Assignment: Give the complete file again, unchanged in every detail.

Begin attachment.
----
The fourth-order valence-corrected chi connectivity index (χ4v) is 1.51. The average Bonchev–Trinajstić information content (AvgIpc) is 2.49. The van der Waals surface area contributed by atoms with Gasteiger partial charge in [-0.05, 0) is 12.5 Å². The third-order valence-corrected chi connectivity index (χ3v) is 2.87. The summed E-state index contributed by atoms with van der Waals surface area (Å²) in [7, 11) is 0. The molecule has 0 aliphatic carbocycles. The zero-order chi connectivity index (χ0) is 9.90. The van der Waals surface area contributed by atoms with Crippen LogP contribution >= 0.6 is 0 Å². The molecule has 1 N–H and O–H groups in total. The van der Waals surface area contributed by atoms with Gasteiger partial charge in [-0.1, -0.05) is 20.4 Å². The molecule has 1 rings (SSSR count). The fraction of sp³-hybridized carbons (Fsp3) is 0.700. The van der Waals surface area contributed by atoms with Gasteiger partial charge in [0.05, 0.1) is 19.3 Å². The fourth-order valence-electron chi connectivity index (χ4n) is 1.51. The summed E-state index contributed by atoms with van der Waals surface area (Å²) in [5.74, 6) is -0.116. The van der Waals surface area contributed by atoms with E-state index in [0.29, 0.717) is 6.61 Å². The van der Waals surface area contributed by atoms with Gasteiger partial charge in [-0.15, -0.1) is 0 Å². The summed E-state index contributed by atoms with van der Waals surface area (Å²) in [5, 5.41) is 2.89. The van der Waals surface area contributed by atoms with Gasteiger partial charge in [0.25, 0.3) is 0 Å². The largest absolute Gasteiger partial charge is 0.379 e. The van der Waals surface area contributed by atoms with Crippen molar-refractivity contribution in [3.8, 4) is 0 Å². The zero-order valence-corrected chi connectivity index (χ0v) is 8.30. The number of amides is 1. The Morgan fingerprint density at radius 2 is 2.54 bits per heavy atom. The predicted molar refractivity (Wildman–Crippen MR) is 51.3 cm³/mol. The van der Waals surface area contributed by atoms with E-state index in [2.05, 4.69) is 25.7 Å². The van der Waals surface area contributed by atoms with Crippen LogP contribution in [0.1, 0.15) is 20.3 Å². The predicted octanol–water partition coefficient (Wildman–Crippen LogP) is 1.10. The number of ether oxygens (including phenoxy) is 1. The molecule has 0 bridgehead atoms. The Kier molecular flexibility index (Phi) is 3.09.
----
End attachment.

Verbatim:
The fourth-order valence-corrected chi connectivity index (χ4v) is 1.51. The average Bonchev–Trinajstić information content (AvgIpc) is 2.49. The van der Waals surface area contributed by atoms with Gasteiger partial charge in [-0.05, 0) is 12.5 Å². The third-order valence-corrected chi connectivity index (χ3v) is 2.87. The summed E-state index contributed by atoms with van der Waals surface area (Å²) in [7, 11) is 0. The molecule has 0 aliphatic carbocycles. The zero-order chi connectivity index (χ0) is 9.90. The van der Waals surface area contributed by atoms with Crippen LogP contribution >= 0.6 is 0 Å². The molecule has 1 N–H and O–H groups in total. The van der Waals surface area contributed by atoms with Gasteiger partial charge in [-0.1, -0.05) is 20.4 Å². The molecule has 1 rings (SSSR count). The fraction of sp³-hybridized carbons (Fsp3) is 0.700. The van der Waals surface area contributed by atoms with Gasteiger partial charge in [0.05, 0.1) is 19.3 Å². The fourth-order valence-electron chi connectivity index (χ4n) is 1.51. The summed E-state index contributed by atoms with van der Waals surface area (Å²) in [5.74, 6) is -0.116. The van der Waals surface area contributed by atoms with E-state index in [0.29, 0.717) is 6.61 Å². The van der Waals surface area contributed by atoms with Gasteiger partial charge in [-0.15, -0.1) is 0 Å². The summed E-state index contributed by atoms with van der Waals surface area (Å²) in [5, 5.41) is 2.89. The van der Waals surface area contributed by atoms with Gasteiger partial charge in [0.25, 0.3) is 0 Å². The largest absolute Gasteiger partial charge is 0.379 e. The van der Waals surface area contributed by atoms with Crippen molar-refractivity contribution in [3.8, 4) is 0 Å². The zero-order valence-corrected chi connectivity index (χ0v) is 8.30. The number of amides is 1. The Morgan fingerprint density at radius 2 is 2.54 bits per heavy atom. The predicted molar refractivity (Wildman–Crippen MR) is 51.3 cm³/mol. The van der Waals surface area contributed by atoms with E-state index in [2.05, 4.69) is 25.7 Å². The van der Waals surface area contributed by atoms with Crippen LogP contribution in [0.1, 0.15) is 20.3 Å². The predicted octanol–water partition coefficient (Wildman–Crippen LogP) is 1.10. The number of ether oxygens (including phenoxy) is 1. The molecule has 0 bridgehead atoms. The Kier molecular flexibility index (Phi) is 3.09.